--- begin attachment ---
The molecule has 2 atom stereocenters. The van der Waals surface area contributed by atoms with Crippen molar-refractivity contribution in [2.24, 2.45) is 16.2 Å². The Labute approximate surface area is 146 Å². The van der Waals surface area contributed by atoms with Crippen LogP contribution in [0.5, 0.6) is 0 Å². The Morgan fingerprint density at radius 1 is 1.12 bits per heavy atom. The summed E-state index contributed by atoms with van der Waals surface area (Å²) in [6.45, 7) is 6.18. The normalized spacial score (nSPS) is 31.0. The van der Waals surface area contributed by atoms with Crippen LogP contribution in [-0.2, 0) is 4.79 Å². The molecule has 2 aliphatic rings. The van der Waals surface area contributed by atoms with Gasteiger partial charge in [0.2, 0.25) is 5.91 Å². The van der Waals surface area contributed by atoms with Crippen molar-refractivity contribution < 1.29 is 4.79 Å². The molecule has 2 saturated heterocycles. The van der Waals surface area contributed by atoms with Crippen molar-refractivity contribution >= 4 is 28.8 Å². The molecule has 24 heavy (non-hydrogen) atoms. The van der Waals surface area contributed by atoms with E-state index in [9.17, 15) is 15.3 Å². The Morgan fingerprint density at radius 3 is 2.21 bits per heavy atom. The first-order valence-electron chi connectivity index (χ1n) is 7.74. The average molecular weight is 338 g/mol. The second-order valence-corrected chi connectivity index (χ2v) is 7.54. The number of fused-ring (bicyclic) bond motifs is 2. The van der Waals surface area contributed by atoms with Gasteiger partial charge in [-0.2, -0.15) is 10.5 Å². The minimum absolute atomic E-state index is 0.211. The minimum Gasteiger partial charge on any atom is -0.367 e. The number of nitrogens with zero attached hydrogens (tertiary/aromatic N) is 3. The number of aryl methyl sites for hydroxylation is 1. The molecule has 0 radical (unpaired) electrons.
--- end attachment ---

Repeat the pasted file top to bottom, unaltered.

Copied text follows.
The molecule has 2 atom stereocenters. The van der Waals surface area contributed by atoms with Crippen molar-refractivity contribution in [2.24, 2.45) is 16.2 Å². The Labute approximate surface area is 146 Å². The van der Waals surface area contributed by atoms with Crippen LogP contribution in [0.5, 0.6) is 0 Å². The Morgan fingerprint density at radius 1 is 1.12 bits per heavy atom. The summed E-state index contributed by atoms with van der Waals surface area (Å²) in [6.45, 7) is 6.18. The normalized spacial score (nSPS) is 31.0. The van der Waals surface area contributed by atoms with Crippen LogP contribution in [-0.2, 0) is 4.79 Å². The molecule has 2 aliphatic rings. The van der Waals surface area contributed by atoms with Gasteiger partial charge in [0.2, 0.25) is 5.91 Å². The van der Waals surface area contributed by atoms with Crippen molar-refractivity contribution < 1.29 is 4.79 Å². The molecule has 2 saturated heterocycles. The van der Waals surface area contributed by atoms with Crippen molar-refractivity contribution >= 4 is 28.8 Å². The molecule has 24 heavy (non-hydrogen) atoms. The van der Waals surface area contributed by atoms with E-state index in [9.17, 15) is 15.3 Å². The Morgan fingerprint density at radius 3 is 2.21 bits per heavy atom. The first-order valence-electron chi connectivity index (χ1n) is 7.74. The average molecular weight is 338 g/mol. The second-order valence-corrected chi connectivity index (χ2v) is 7.54. The number of fused-ring (bicyclic) bond motifs is 2. The van der Waals surface area contributed by atoms with Gasteiger partial charge in [-0.2, -0.15) is 10.5 Å². The minimum absolute atomic E-state index is 0.211. The minimum Gasteiger partial charge on any atom is -0.367 e. The number of nitrogens with zero attached hydrogens (tertiary/aromatic N) is 3. The number of aryl methyl sites for hydroxylation is 1. The molecule has 0 radical (unpaired) electrons.